What is squint and how can it be treated?

Mr Nadeem Ali MA MB BHChir MRCOphth FRCSEd(Ophth) is a Consultant at Moorfields Eye Hospital specialising in adult squint surgery. He helps patients from across the UK and from around the world with squint, strabismus, lazy eye and double vision.

WHAT IS SQUINT?

Squint (or ‘strabismus’) is a medical condition affecting the eyes. When a person has a squint, one of their eyes does not point in the right direction.  For example, the squinting eye could be turned inwards towards the nose, or outwards, or even upwards or downwards. The squint may be there all the time, or only some of the time.

The person may be able to control the squint or may have no control over it at all. It is also possible for it to affect only one eye, or switch between the two eyes.

Often a squint occurs in a lazy eye - which is an eye with poor vision from childhood, however squints can also occur in healthy eyes with good vision. They can come on in childhood, or appear in adult life. 

There are many different types of squint, which have different terms according to how they present. Some of the most common are ‘extropia’ (where the eye turns outwards) and ‘esotropia’ (where the eye turns inwards).

HOW CAN SQUINT BE TREATED?

Some squints are really too small to be noticed by other people, and treating them may not always be the best thing to do. However, for those who find their squint to be affecting their daily life there are a number of treatment options available.

 

Glasses

For a small number of people, the squint can be helped by glasses alone. This is normally the case for people who are long-sighted in whom glasses relax their eyes and allow the eyes to go straight.

 

 

Botulinum toxin injections (botox)

Not many people know that long before Botox was used for cosmetic purposes, it was used for treating squint. By injecting botulinum toxin into one of the eye muscles, you can cause a change in the position of the eye. This can lead to an improvement in a squint. The injection is done with the patient awake, sitting in a chair, with local anaesthetic drops and takes only a few minutes. The problem with botulinum toxin for treating squint is that it is not a permanent treatment. The effect only lasts about 3-4 months and then the treatment has to be repeated, again and again. It is a good treatment for people who can’t undergo surgery for whatever reason, but for most people who want a long-term solution, surgery is a better option (see below).

 

Eye exercise

Many patients ask about eye exercises to cure squint. There are several websites and some doctors that claim that you can cure squints by following a plan of exercises for your eye muscles. It is safe to say that eye exercises probably don’t do any harm, however there is very little evidence to show that they provide effective treatment. There are one or two exceptions to this, where exercises do make a difference, but most people will find exercises don’t really improve their squint.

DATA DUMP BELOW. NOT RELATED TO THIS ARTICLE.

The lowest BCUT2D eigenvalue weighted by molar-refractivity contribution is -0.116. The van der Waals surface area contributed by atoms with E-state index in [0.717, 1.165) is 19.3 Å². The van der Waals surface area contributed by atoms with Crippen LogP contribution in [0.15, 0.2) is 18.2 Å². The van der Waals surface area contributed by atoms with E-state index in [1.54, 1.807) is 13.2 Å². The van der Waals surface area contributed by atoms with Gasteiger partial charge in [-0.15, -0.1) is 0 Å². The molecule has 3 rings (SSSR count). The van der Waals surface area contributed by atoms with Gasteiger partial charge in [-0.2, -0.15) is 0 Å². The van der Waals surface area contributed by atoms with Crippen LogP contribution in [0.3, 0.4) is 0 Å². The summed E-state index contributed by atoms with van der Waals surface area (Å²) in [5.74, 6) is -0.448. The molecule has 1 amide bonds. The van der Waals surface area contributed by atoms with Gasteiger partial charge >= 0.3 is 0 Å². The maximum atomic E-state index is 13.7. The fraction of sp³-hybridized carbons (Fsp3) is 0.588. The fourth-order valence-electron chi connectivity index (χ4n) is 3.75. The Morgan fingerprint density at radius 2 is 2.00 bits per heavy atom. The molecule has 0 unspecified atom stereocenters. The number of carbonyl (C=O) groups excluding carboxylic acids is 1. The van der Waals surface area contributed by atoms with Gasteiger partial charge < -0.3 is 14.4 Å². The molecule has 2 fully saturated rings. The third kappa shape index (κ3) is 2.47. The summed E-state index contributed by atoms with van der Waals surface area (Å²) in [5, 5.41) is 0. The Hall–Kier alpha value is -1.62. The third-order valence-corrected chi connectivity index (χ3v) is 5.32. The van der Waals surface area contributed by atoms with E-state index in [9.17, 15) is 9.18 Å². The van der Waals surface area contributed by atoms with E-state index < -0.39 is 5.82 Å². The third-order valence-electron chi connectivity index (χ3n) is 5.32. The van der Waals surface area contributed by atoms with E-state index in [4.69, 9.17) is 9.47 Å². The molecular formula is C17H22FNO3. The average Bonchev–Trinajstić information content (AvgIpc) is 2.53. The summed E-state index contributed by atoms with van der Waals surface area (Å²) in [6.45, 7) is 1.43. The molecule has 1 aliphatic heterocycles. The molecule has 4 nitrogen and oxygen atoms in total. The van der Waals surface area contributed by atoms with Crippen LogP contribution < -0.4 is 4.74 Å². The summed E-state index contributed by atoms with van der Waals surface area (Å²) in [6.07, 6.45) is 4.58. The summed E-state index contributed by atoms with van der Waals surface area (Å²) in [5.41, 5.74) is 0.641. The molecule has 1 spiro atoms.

Surgery

During squint surgery, one or more of the eye muscles are altered via the white membranes on the surface of the eye. Muscles can be repositioned forwards, backwards, shortened or moved to a different point of attachment on the eyeball, and once in their new position are stitched in place (using dissolvable sutures) until firmly reattached.

 

Most operations can be done in less than an hour under a general anaesthetic, however local anaesthetic can also be an option.

 

If you fulfil the following criteria you are eligible to have squint surgery:
 

  • You have a squint that affects your daily life. 

  • Your squint is large enough to be noticeable. 

  • Your eye tissues are healthy enough to undergo surgery.
     

Previous surgery does not affect your eligibility to have further surgery, and age is not an influencing factor.

Squint surgery is one of the safest types of eye surgery, largely because it doesn’t involve entering the eyeball at all, so the risk to the important structures inside the eye is very low. However, it is advisable to discuss any risks that may apply to your personal circumstances with your surgeon before undergoing the surgery.

Post-surgery, the eye will normally take around 2 months to recover and reach its desirable position.

ABOUT MR ALI

 

Nadeem Ali is a Consultant Adult Squint Surgeon at the world famous Moorfields Eye Hospital in London, and one of just a few surgeons in the world who are 100% focused on squint surgery in adults. Patients come to his private clinic from across the UK and the globe to benefit from his specialist expertise.

 

At Moorfields Eye Hospital Mr Ali is in charge of the continuous audit for squint surgery - monitoring the safety of all squint operations performed in the Trust. He also runs outreach clinics at St George’s Hospital and is proud to have received an NHS Hero award for patient care. 

Mr Ali trains Fellows from the UK and abroad at advanced level in squint surgery, and is in charge of the Ophthalmology course for medical students at St George’s Medical School, University of London, where he is an Honorary Senior Lecturer.

To make an enquiry regarding Mr Ali's private squint correction service at the Moorfields Eye Hospital, use the following contact details:

Email: info@londonsquintclinic.com
Telephone: 0207 566 2604

Or Visit www.londonsquintclinic.com to learn more. 

© Your Health Choices Magazine and The Consultant Forum UK Ltd 2018